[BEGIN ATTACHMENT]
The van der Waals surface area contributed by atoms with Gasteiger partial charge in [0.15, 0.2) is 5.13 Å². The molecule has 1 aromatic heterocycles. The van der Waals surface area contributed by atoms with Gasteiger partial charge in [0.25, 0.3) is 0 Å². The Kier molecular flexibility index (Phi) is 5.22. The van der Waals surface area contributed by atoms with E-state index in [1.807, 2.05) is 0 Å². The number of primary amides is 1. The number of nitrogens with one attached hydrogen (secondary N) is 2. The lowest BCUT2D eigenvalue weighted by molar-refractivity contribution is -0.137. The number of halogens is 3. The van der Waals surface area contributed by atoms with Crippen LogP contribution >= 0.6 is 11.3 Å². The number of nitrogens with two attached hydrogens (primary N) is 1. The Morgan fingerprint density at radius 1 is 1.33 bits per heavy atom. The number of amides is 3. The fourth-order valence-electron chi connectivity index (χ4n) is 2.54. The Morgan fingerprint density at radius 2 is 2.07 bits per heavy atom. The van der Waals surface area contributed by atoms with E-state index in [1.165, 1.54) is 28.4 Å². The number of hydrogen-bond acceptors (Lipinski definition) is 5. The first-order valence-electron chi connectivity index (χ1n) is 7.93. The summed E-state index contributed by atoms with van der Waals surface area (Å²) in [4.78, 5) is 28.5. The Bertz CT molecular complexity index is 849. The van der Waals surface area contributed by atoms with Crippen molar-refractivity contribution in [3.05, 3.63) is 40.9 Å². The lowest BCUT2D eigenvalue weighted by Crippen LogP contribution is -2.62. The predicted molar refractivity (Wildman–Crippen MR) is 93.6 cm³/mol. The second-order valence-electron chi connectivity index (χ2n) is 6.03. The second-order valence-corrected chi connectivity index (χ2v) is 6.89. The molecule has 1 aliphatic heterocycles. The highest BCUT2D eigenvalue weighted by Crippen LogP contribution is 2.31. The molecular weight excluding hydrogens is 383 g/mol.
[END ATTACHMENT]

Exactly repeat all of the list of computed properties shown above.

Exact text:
The van der Waals surface area contributed by atoms with Gasteiger partial charge in [0.15, 0.2) is 5.13 Å². The molecule has 1 aromatic heterocycles. The van der Waals surface area contributed by atoms with Gasteiger partial charge in [0.25, 0.3) is 0 Å². The Kier molecular flexibility index (Phi) is 5.22. The van der Waals surface area contributed by atoms with E-state index in [1.807, 2.05) is 0 Å². The number of primary amides is 1. The number of nitrogens with one attached hydrogen (secondary N) is 2. The lowest BCUT2D eigenvalue weighted by molar-refractivity contribution is -0.137. The number of halogens is 3. The van der Waals surface area contributed by atoms with Crippen LogP contribution >= 0.6 is 11.3 Å². The number of nitrogens with two attached hydrogens (primary N) is 1. The Morgan fingerprint density at radius 1 is 1.33 bits per heavy atom. The number of amides is 3. The fourth-order valence-electron chi connectivity index (χ4n) is 2.54. The Morgan fingerprint density at radius 2 is 2.07 bits per heavy atom. The van der Waals surface area contributed by atoms with E-state index in [1.165, 1.54) is 28.4 Å². The number of hydrogen-bond acceptors (Lipinski definition) is 5. The first-order valence-electron chi connectivity index (χ1n) is 7.93. The summed E-state index contributed by atoms with van der Waals surface area (Å²) in [4.78, 5) is 28.5. The Bertz CT molecular complexity index is 849. The van der Waals surface area contributed by atoms with Crippen molar-refractivity contribution in [3.05, 3.63) is 40.9 Å². The lowest BCUT2D eigenvalue weighted by Crippen LogP contribution is -2.62. The predicted molar refractivity (Wildman–Crippen MR) is 93.6 cm³/mol. The second-order valence-electron chi connectivity index (χ2n) is 6.03. The second-order valence-corrected chi connectivity index (χ2v) is 6.89. The molecule has 1 aliphatic heterocycles. The highest BCUT2D eigenvalue weighted by Crippen LogP contribution is 2.31. The molecular weight excluding hydrogens is 383 g/mol.